Nasa is getting ready to throw a Mini Cooper-sized mobile science lab up into space. Curiosity, as the rover is affectionately called, is headed toward Mars with a payload of lasers and mass spectrometers and multi-million dollar robotic drills—basically all the stuff needed to prove fourth planet conditions are capable of supporting microbial life… conditions depending, of course. But in order for Curiosity to even get the chance at an alien discovery, it can't show up dressed as a multi-million dollar fireball.
Nasa engineers started brainstorming how exactly to land their lab in 2003, and they quickly found themselves up against three big barriers to safe entry. The first: the rover's size. At nearly 2000 pounds, it is much bigger than any of Nasa's previous Mars-bound rovers. Second: Engineers know roughly where touchdown will take place, but they have no idea what kind of boulders, craters or other uneven ground is waiting there. An unexpected rock should make the mission, not tip the whole thing over. Third: Rovers typically land on a platform that they have to dismount upon arrival. If the egress is too steep due to a hill landing, for instance, the whole mobile lab could go wheels over instruments.
Proven technologies didn't stand up to the present challenge. They thought about landing the thing on a platform with legs—a technique that goes back to the Surveyor and Apollo programs in the 1960s. When the rover is ready to explore, all it has to do is navigate a ramp before driving away. The idea seemed pretty straightforward, but when they sat down to crunch the numbers, there was a high probability that a hillside landing could topple the whole mission. "You travel millions and millions of miles to get to Mars. Your rover's ready to start, but then it needs to get off of its own platform," explains Mars Laboratory lead engineer Tom Rivellini. "And that turns out to be just as risky as getting all the way to the surface."
Second generation systems in the Mars Exploration Rover and Mars Pathfinder missions used fixed-thrust solid rocket motors right before touchdown and an airbag to absorb the final impact. Unfortunately, neither would work here."We tried wrapping air bags around it, which had been very successful previously," says Rivellini, "but it was just too big." Legs and airbags were out.
After weeks of searching for a new strategy, they came up with an idea that Peter Theisinger, manager of the entire project, called crazy. (For a man who deals with spaceships and Mars and the search for alien life forms, the comment is significant.)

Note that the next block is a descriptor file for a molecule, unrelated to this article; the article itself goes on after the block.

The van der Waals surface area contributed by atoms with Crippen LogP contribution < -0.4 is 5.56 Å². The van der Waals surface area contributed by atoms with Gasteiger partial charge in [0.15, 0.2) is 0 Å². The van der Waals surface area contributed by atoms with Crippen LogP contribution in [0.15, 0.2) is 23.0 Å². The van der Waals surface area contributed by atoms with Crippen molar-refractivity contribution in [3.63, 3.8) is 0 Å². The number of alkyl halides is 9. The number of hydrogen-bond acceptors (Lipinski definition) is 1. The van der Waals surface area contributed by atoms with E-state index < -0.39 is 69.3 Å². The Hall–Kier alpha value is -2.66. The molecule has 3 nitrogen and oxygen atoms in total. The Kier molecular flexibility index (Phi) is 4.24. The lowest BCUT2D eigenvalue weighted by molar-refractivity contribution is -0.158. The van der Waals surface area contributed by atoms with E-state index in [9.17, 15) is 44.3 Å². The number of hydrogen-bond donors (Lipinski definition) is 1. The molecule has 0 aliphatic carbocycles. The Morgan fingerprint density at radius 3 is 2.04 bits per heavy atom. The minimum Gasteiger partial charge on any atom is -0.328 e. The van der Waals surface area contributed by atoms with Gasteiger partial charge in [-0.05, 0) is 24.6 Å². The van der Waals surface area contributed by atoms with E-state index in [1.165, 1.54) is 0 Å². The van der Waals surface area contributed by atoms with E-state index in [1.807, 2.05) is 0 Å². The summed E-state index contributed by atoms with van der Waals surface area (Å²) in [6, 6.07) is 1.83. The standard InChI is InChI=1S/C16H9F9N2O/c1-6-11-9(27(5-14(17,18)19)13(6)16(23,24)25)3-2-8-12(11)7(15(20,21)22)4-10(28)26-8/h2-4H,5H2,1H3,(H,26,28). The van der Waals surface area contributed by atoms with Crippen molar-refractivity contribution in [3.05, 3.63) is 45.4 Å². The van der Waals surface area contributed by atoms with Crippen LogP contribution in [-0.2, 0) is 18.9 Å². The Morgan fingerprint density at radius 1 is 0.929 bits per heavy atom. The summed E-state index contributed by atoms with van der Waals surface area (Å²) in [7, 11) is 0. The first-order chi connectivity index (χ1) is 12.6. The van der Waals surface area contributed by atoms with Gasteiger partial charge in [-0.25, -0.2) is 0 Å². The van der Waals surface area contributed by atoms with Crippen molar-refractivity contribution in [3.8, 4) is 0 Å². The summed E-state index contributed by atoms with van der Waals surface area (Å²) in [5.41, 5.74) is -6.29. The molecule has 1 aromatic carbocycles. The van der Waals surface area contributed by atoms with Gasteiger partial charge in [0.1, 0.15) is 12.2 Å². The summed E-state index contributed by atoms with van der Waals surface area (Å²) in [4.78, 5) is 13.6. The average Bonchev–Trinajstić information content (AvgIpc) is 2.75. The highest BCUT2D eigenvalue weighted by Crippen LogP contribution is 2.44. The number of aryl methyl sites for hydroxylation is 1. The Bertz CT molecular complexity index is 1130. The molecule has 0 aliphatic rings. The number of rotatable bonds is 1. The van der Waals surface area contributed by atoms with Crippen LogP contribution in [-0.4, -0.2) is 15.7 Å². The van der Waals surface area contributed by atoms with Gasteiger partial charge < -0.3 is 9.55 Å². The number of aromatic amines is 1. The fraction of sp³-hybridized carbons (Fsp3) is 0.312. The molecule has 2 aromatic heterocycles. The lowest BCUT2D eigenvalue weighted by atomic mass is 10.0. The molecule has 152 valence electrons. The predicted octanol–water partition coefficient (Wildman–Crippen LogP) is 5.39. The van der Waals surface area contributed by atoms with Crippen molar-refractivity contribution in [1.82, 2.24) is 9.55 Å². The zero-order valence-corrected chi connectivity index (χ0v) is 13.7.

"Rover on a rope" came up in one of those brainstorming sessions where outlandish ideas are given play in order to rule them out. The idea was this: they would hang the rover on cables below a throttleable rocket, which would ease the rover down at ¾ meters per second to the ground. You get that? Like a helicopter lowering a secret agent down to a rooftop in an action movie, a computer controlled jet pack would lower Curiosity to the Mars surface.
Did I mention that the rover also lands blind? Oh yeah, the only thing making the decisions during the landing is a supercomputer on the hovercraft, which plummets to its electronic end (after flying away from the landing area) once changes in the up-force signal that the rover has touched down.
It certainly sounded crazy, but after a bit of thinking and modeling, the whole team fell in love with it. The sky crane landing system (the name that replaced "rover on a rope") allows the lab to hit the ground rolling. Eliminating the ramp descent gets rid of a huge percentage of the tipping risk. When on the ground, Curiosity is hard to tip over; its six wheels are spread wide and have independent drive motors built for overtaking obstacles up to 30 inches high. The throttleable rocket-besides satisfying our love for all things jet pack-like—gives programmers more control over touchdown.
After lots of modeling and a very tough independent review board, the idea was given the green light. Years of work and testing and review have gone into perfecting the 115 feet before Curiosity touches down on Mars. (There are several other things that happen-like a parachute opening and the spacecraft splitting in two—before the rover finds itself hanging from a rope). As Rivellini wrote in a National Academy of Engineering piece, "It's not the fall that kills you, it's the landing."
Rachel Swaby is a freelance writer living in San Francisco.
Images and video courtesy NASA Jet Propulsion Laboratory.